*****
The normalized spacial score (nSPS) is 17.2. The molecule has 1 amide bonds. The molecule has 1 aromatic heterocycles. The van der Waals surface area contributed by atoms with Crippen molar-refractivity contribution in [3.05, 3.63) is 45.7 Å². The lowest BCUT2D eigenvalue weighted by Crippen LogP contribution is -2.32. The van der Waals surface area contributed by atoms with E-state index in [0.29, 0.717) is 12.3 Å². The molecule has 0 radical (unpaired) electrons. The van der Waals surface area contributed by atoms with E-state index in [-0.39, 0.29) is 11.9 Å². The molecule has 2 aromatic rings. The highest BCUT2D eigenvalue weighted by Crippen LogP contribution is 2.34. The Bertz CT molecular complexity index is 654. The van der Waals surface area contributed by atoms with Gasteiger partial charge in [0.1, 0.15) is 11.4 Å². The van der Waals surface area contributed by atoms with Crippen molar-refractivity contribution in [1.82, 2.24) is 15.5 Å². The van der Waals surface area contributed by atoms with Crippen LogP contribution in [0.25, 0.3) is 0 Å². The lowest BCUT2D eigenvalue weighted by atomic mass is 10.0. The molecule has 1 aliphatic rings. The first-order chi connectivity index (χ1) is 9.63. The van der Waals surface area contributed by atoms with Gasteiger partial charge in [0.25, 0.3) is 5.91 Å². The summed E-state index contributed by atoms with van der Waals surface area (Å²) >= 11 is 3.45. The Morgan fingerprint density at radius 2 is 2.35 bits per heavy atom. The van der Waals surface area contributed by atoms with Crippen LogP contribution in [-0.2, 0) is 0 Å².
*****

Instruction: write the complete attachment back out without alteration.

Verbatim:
The normalized spacial score (nSPS) is 17.2. The molecule has 1 amide bonds. The molecule has 1 aromatic heterocycles. The van der Waals surface area contributed by atoms with Crippen molar-refractivity contribution in [3.05, 3.63) is 45.7 Å². The lowest BCUT2D eigenvalue weighted by Crippen LogP contribution is -2.32. The van der Waals surface area contributed by atoms with E-state index in [0.29, 0.717) is 12.3 Å². The molecule has 0 radical (unpaired) electrons. The van der Waals surface area contributed by atoms with E-state index in [-0.39, 0.29) is 11.9 Å². The molecule has 2 aromatic rings. The highest BCUT2D eigenvalue weighted by Crippen LogP contribution is 2.34. The Bertz CT molecular complexity index is 654. The van der Waals surface area contributed by atoms with Gasteiger partial charge in [0.1, 0.15) is 11.4 Å². The van der Waals surface area contributed by atoms with Crippen molar-refractivity contribution in [1.82, 2.24) is 15.5 Å². The van der Waals surface area contributed by atoms with Crippen LogP contribution in [0.25, 0.3) is 0 Å². The lowest BCUT2D eigenvalue weighted by atomic mass is 10.0. The molecule has 1 aliphatic rings. The first-order chi connectivity index (χ1) is 9.63. The van der Waals surface area contributed by atoms with Gasteiger partial charge in [0.25, 0.3) is 5.91 Å². The summed E-state index contributed by atoms with van der Waals surface area (Å²) >= 11 is 3.45. The Morgan fingerprint density at radius 2 is 2.35 bits per heavy atom. The van der Waals surface area contributed by atoms with Crippen LogP contribution in [-0.2, 0) is 0 Å².